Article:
What just happened? Intel has introduced nearly a dozen new 10th-gen Intel Core processors designed specifically for laptops and 2-in-1s. Based on Intel’s 10nm process technology, the eleven newcomers code-named Ice Lake feature an all-new graphics architecture with up to 1 teraflop of GPU engine compute as well as Wi-Fi 6 (Gig+) and Thunderbolt 3 connectivity.
They include Core i3, Core i5 and Core i7 variants with core / thread counts of 2/4 and 4/8. TDP scales from 9W on lower-end models up to 28W for the top-end Core i7-1068G7. All models feature Gen11 integrated graphics, most with Intel’s Iris Plus.
Intel’s new Ice Lake chips are scheduled to crop up in new laptops and 2 in 1s from PC manufacturers this holiday season but we don’t have to wait until then to get an idea of how they perform.
Intel recently invited select members of the press to try out Ice Lake using Software Development Systems – laptops that typically go out to Intel’s software partners for testing. These reference design systems aren’t anything to look at but they do provide a platform for benchmarking Ice Lake and that’s really all that matters today. They’re essentially just functional demos.
Image and graphs below courtesy AnandTech
AnandTech was among the publications on hand and spent roughly eight hours with test systems running Intel’s Core i7-1065G7 in 15W and 25W modes. Editors conducted a battery of highly technical tests as well as synthetic / legacy benchmarks for historical comparison’s sake on Intel’s reference system as well as a Huawei Matebook 13 2019 with a Whiskey Lake i7-8565U with 8GB of DDR4-3200 and a Matebook X Pro 2018 running a Kaby Lake-R Core i7-8500U.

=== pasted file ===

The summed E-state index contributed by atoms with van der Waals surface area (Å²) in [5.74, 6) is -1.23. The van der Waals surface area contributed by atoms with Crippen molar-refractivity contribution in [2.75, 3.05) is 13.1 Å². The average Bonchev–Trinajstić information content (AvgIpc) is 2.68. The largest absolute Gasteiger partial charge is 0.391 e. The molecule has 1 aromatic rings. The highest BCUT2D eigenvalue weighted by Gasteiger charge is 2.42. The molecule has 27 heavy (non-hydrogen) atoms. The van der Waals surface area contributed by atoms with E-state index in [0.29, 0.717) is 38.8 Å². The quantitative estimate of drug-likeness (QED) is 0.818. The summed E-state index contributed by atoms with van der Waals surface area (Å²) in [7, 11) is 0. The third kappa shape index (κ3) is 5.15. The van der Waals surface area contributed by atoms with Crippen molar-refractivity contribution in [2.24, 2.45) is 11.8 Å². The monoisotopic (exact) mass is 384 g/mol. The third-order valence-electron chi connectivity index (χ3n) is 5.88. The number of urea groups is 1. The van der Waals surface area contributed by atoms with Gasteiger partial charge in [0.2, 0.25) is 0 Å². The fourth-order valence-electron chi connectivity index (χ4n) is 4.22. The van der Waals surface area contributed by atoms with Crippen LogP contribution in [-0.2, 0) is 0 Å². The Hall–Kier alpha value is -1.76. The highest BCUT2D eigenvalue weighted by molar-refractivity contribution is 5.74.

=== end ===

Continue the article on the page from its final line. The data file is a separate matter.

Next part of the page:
We’ve included results from some of the more popular tests here although you should definitely check out AnandTech’s full write-up for the nitty gritty, in-depth details.
There’s not a ton of performance gained when going from Whiskey Lake to Ice Lake in CineBnech R20’s multi-threaded test.
Oddly enough, performance in Final Fantasy XV declined slightly when moving from 15W to 25W. The speed bump compared to the Whiskey Lake integrated graphics further highlights that this is a GPU-bound test.
World of Tanks, on the other hand, is far more receptive to the extra frequency afforded by the additional TDP.
As others like PCMag also highlight, it’s very early days for Ice Lake. The fact that Intel even allowed members of the press to preview its new chip is a deviation from the norm but one that is welcome.
The general consensus seems to be that Intel’s latest offering provides a solid – although not groundbreaking – boost in CPU-minded performance. If you’re also in need of integrated graphics, well, that’s where things become even more interesting. But we’ll have to wait until later this year to get a firm grasp on exactly what Ice Lake is capable of as more hands-on time with chips is needed.